Thanks to Margaret for suggesting Caden as our Baby Name of the Day.
Spellings abound for Caden. In the US Top 1000, there’s:
- Caden, ranked #152
- Kayden, at #99, the most popular of the possibilities
- Kaden, #128
- Kaiden, #154
- Cayden, #164
- Caiden, #295
- Kaeden, #802
Add it up, and it is quite the popular sound.
Some sites claim that he’s Irish. It’s easy to see how that could be possible. There’s MacCaddan, MacAdain, MacAidin, and even MacCadain. Some of the names come from Adam – as in son of. Or maybe Cadan, which has some use as a given name in medieval Ireland. More recently, the name is used in Cornish and Welsh.
There’s also Cade. The name sounds cowboy cool in 2013, but Cade has lots of possible origins as a surname. On the occupational front, he might be a cousin to Cooper. The French word for cask was cade. He might also be a place name, or related to Cada or Cædda, an Old English personal name. Which reminds me – there’s also Cædmon, a seventh century Anglo-Saxon poet, notable because he’s the first English poet whose name we know. I don’t think there’s any connection between Cædmon and Cadan, but the sounds are similar.
It is tough to tie the rise of Caden to the Celtic Cadan and company.
Instead, Caden was barely a blip before the 1990s. Kayden, too. Most surname names popular today have some history of use in earlier years. Tyler, Carter, Hunter – before they were Top 100 picks, they were in sparing use when families promoted mother’s maiden names to the first spot. Even surname names that haven’t found favor in recent years – like Smith or Johnson or Jones – have similar histories.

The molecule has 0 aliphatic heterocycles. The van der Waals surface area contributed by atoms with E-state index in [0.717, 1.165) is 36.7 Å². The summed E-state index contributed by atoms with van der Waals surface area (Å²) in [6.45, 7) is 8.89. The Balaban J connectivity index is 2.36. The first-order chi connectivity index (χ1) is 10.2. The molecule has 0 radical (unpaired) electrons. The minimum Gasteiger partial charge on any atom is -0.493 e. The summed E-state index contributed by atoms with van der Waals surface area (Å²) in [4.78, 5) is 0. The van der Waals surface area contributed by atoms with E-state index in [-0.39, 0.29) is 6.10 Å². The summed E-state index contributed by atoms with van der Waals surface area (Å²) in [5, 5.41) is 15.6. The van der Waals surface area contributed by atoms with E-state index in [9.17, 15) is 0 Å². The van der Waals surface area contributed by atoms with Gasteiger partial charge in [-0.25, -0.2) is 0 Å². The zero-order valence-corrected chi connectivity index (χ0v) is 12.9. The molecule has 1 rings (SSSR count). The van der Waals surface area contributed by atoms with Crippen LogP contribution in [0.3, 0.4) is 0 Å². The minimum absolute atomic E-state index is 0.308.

Caden’s rise came with the ascendancy of Aidan, Aiden, Jayden and friends.
Celebrities who have used the name include:
- Kevin Costner has a son named Cayden Wyatt, born in 2007.
- Actor Kevin Alejandro went with Kaden in 2008.
- Model Angie Everhart welcomed a son called Kayden Bobby in 2009.
Of course, all of the -aden names have some currency for girls, too. But it hasn’t hurt their popularity. Kayden seems like the most feminine of the bunch – just a few letters away from Kaitlyn, and quite close to other nouveau names like Kaydee. And yet, he’s the most popular spelling for boys, too.
With all of this in mind, Caden seems like the most restrained of the spellings. He’s not classic, but it feels like he could be a successor to those Celtic rarities, more of a cousin to Brian and Ryan than Raydon and Zaiden.
If you’re after a modern invention of a name that looks more sophisticated than many, Caden’s straightforward spelling makes him a possibility. The only trouble is that there’s really no way to separate Caden from the dozens of sound-alike names that are so popular today.